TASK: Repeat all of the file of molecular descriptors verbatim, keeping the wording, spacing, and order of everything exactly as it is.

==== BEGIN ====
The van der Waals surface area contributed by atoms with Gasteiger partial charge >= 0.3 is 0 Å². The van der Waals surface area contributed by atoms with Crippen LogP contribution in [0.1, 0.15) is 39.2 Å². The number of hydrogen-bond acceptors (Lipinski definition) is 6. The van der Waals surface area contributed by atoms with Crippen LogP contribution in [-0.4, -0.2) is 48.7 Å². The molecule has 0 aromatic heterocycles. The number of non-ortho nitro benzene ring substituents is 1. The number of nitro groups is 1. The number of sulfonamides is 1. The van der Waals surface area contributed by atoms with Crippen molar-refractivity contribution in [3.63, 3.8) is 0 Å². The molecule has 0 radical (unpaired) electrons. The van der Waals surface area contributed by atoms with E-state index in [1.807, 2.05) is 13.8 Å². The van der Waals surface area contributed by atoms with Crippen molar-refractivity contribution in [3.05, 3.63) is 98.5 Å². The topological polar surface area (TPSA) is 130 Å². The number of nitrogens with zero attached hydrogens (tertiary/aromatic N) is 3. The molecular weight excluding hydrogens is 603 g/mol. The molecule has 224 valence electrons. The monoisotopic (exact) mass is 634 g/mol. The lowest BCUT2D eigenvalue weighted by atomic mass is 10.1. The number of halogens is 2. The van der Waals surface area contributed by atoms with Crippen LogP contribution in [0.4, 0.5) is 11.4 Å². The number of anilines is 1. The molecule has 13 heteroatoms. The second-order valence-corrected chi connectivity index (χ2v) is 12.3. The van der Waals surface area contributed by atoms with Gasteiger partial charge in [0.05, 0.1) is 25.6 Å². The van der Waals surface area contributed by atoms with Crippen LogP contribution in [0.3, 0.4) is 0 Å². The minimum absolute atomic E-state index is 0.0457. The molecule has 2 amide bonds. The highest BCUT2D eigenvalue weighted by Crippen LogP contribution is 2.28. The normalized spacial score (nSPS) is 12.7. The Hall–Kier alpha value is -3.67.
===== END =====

The van der Waals surface area contributed by atoms with Gasteiger partial charge >= 0.3 is 0 Å². The van der Waals surface area contributed by atoms with Crippen LogP contribution in [0.1, 0.15) is 39.2 Å². The number of hydrogen-bond acceptors (Lipinski definition) is 6. The van der Waals surface area contributed by atoms with Crippen LogP contribution in [-0.4, -0.2) is 48.7 Å². The molecule has 0 aromatic heterocycles. The number of non-ortho nitro benzene ring substituents is 1. The number of nitro groups is 1. The number of sulfonamides is 1. The van der Waals surface area contributed by atoms with Crippen molar-refractivity contribution in [3.63, 3.8) is 0 Å². The molecule has 0 radical (unpaired) electrons. The van der Waals surface area contributed by atoms with E-state index in [1.807, 2.05) is 13.8 Å². The van der Waals surface area contributed by atoms with Crippen molar-refractivity contribution in [3.05, 3.63) is 98.5 Å². The topological polar surface area (TPSA) is 130 Å². The number of nitrogens with zero attached hydrogens (tertiary/aromatic N) is 3. The molecular weight excluding hydrogens is 603 g/mol. The molecule has 224 valence electrons. The monoisotopic (exact) mass is 634 g/mol. The lowest BCUT2D eigenvalue weighted by atomic mass is 10.1. The number of halogens is 2. The van der Waals surface area contributed by atoms with Crippen LogP contribution in [0.4, 0.5) is 11.4 Å². The number of anilines is 1. The molecule has 13 heteroatoms. The second-order valence-corrected chi connectivity index (χ2v) is 12.3. The van der Waals surface area contributed by atoms with Gasteiger partial charge in [0.05, 0.1) is 25.6 Å². The van der Waals surface area contributed by atoms with Crippen LogP contribution in [0.3, 0.4) is 0 Å². The minimum absolute atomic E-state index is 0.0457. The molecule has 2 amide bonds. The highest BCUT2D eigenvalue weighted by Crippen LogP contribution is 2.28. The normalized spacial score (nSPS) is 12.7. The Hall–Kier alpha value is -3.67.